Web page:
# strassen algorithm vs. standard multiplication for matrices

I am trying to figure out at exactly what dimension it is better to use Strassen algorithm rather than the standard multiplication. I know that there is 18 addition and subtraction in Strassen algorithm but I don't know how I must calculate it. This is a homework so I don't want direct answer without any explanation. Any help is appreciated.

• # of operation depends on the size of the matrix. Do you know the formula? Feb 19 '16 at 13:26
• I know the formula of the strassen matrix. The question is like this: On which n (which n is the dimension of our matrices and the two matrices have the same size and n = 2^k) it is beneficial to use strassen algorithm rather than the standard algorithm. @Memming Feb 19 '16 at 14:20
• So all you need to know is the formula for the standard algorithm, equate the two and solve for $n$. (Or, if you're lazy, use a computer to evaluate both for $n=1,2,\dots$ and see at which point you get the bigger number for Strassen...) Feb 19 '16 at 15:02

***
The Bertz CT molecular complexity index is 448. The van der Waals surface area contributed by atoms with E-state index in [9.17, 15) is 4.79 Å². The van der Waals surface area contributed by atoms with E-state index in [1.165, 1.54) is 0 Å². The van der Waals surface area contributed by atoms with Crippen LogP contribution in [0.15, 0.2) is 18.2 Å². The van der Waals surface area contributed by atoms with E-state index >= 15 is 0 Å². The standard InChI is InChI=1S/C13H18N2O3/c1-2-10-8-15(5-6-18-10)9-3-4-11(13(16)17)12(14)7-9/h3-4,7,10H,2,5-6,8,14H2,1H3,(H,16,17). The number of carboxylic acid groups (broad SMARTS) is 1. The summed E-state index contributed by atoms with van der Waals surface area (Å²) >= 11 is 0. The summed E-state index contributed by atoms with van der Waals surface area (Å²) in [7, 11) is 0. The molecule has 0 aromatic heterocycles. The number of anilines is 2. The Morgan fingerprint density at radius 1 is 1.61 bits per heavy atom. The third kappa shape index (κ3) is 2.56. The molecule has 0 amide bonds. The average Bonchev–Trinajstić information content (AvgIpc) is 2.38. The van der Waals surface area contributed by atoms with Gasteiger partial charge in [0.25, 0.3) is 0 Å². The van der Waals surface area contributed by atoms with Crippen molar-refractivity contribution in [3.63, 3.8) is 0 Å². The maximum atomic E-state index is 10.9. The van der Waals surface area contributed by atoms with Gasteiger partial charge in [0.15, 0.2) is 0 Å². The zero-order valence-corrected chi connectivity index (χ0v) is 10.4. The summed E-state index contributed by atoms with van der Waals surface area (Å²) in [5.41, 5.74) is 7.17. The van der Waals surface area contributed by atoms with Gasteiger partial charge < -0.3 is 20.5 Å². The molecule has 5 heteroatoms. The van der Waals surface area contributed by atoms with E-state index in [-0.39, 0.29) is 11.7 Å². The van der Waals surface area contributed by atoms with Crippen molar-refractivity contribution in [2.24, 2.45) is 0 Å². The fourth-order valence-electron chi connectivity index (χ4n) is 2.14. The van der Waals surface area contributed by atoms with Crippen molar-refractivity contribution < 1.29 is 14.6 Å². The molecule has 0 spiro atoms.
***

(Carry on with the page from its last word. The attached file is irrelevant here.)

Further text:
• I don't think that's correct; in fact, I'm dubious about your count of 18 operations. Strassen's algorithm is a rather complicated divide-and-conquer algorithm, so the number of operations will involve the logarithm of $n$. If you want to cheat a bit, you can look at the Wolfram MathWorld entry on Strassen's Formula, which contains a bit of explanation (and the correct number -- you're off by a factor of about 4). Feb 19 '16 at 16:03
• From the entry, you can see that there are 18 additions and subtractions for a $2\times 2$ matrix; it seems you have also forgotten to count the multiplications. Feb 19 '16 at 16:06

One recent Arxiv preprint claims that a Strassen like algorithm can give modest performance improvements (up to about 25% faster) than Intel's MKL for matrices of size $N=3000$ or larger on an Intel processor based system: